Tuesday, February 23, 2010

More Mini Memoir

I announced to my parents that I'd picked up mission papers from my BYU bishop when we were at the hospital. My Mom sat in a chair, next to my Dad who was in a hospital gown and hooked up to IVs in his hospital bed. He'd just been diagnosed with cancer.

My parents were less than thrilled.

I wanted to go on a mission, but I began to think that it wasn't the best timing. I did not want to lose my father. I especially did not want to lose him while I was away. . . . on a mission. So I did what any good Mormon girl would do. I prayed.

I remember telling the Lord that I wanted to serve a mission, but not if my Dad was going to die while I was gone. In a rare stroke of confidence, I felt perfectly fine about leaving. My father, I believed, was going to be around for a long, long time. I felt it. I felt it strongly enough to go ahead with my plans for a mission. I don't think that ever before, or since, I've had such strong confidence in a decision that was based on nothing but prayer and maybe, faith. I can't imagine doing such a thing now.

My mother said it was harder to send a daughter than it was a son, but she hadn't sent a son. Not yet.

Wednesday, February 17, 2010

My Memoir, today

If I were to write my own memoir, I think that every day I'd write something different. Today, though, the first two paragraphs would go like this:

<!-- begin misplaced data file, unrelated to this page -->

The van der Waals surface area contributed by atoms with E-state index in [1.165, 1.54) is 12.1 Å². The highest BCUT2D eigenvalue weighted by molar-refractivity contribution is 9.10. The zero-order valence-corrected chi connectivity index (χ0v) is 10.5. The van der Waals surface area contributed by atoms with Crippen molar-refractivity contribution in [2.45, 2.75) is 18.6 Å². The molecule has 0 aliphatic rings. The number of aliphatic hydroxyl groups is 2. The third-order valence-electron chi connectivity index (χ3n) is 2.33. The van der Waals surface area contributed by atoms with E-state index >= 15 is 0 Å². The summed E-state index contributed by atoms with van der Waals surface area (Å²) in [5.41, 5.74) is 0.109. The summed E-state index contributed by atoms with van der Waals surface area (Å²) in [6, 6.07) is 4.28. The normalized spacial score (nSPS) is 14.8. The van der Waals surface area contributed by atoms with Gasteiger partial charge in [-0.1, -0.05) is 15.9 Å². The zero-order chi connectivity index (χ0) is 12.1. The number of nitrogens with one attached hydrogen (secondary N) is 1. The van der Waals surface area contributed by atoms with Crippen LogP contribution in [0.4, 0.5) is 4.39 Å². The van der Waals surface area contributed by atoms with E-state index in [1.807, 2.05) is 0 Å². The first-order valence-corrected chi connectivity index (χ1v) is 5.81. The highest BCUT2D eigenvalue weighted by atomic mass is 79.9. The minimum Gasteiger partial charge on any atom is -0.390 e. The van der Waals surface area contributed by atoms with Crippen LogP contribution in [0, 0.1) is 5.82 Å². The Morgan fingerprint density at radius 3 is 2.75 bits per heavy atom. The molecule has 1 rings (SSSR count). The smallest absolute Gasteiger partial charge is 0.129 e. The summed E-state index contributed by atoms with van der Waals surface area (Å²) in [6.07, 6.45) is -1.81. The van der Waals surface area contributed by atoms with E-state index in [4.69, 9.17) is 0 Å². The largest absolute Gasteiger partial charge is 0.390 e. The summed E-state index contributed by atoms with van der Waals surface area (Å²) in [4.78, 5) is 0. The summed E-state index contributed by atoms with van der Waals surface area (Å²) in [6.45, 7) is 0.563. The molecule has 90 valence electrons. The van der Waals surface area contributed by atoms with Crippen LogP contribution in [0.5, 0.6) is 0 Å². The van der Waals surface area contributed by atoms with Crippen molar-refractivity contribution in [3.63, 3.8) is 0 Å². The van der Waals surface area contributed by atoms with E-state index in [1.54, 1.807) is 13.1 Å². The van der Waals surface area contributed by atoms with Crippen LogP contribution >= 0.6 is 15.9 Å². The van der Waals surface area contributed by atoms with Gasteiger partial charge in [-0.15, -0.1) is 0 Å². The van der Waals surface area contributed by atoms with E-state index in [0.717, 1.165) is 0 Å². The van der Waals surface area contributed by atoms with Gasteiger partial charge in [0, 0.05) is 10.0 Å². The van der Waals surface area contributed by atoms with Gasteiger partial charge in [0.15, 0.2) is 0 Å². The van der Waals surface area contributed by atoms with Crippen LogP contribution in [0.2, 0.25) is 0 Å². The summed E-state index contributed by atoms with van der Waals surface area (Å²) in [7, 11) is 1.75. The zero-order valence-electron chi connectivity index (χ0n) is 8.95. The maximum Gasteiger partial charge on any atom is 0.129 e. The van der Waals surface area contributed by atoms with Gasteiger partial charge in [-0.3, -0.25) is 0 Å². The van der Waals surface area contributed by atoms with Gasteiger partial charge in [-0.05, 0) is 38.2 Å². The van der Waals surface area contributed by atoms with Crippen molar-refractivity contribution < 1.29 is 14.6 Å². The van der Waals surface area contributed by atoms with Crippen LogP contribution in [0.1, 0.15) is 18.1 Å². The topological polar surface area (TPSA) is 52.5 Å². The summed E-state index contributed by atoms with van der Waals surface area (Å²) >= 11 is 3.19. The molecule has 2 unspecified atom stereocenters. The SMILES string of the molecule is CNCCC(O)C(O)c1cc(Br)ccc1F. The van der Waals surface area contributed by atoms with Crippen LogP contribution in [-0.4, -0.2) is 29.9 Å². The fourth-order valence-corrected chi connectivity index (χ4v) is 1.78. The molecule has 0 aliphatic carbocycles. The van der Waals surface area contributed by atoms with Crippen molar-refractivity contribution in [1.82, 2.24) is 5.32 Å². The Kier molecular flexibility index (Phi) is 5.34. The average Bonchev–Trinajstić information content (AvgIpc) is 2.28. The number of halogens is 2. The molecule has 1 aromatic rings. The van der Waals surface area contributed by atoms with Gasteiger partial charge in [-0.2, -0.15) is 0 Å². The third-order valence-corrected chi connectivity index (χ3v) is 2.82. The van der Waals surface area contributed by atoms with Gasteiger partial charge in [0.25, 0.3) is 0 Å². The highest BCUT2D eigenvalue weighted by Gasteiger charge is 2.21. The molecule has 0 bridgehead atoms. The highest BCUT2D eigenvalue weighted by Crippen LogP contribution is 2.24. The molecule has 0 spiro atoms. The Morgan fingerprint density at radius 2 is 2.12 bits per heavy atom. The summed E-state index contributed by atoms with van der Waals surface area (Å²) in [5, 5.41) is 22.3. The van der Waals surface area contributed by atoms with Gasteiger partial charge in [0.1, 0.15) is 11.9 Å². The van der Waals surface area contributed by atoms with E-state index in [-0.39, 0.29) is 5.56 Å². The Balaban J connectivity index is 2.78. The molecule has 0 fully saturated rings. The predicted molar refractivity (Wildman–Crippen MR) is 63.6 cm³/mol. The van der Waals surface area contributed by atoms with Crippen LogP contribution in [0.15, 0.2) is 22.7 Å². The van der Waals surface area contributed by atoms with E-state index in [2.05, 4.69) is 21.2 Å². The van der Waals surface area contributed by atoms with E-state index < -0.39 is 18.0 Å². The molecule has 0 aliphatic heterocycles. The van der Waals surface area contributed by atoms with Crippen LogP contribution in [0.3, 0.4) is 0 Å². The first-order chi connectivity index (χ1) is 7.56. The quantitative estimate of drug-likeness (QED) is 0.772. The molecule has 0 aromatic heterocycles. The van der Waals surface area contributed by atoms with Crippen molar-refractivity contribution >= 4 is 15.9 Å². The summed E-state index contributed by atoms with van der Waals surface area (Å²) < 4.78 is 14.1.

When I was eight years old I leaned against the glass windows at the Salt Lake International Airport. I watched my grandfather be wheeled out of an airplane on a stretcher. He was taken to LDS Hospital where all the doctors smoked. Six weeks later he died of cancer. He was still an LDS missionary.

The words “LDS Mission” and “cancer” were synonyms in my family. It seemed that one always sparked the other. Or visa versa.

Wow. That is so uplifting, I know you all want to read it. :)

Wednesday, February 3, 2010

God Bless the USA

I never thought I'd live in Utah. My husband always said that hell would have to freeze over before he'd ever willingly moved back to "happy valley--a place he'd hated as a freshman at BYU. (He transferred before he could ever become a sophomore). But move to Utah we did. To our surprise, we liked it. Loved it, even. We didn't want to leave.

I came to Wyoming with trepidation and uneasiness. There was no doubt that it was different. I had lots of worries. One thing I worried about was education. My kids had loved their school and their teachers. I couldn't imagine that the quality of education could compare to what we'd just left.

I met our neighbors on our second day here. I met their daughters. Two beautiful girls. One was returning to the University of Wyoming in a few days. She was a sophomore. And the other? She was leaving the next morning for college.

"And where are you going?" I asked her.

"M.I.T.," she said.

And then I remembered: this is not just Wyoming, it's America.

I haven't worried since.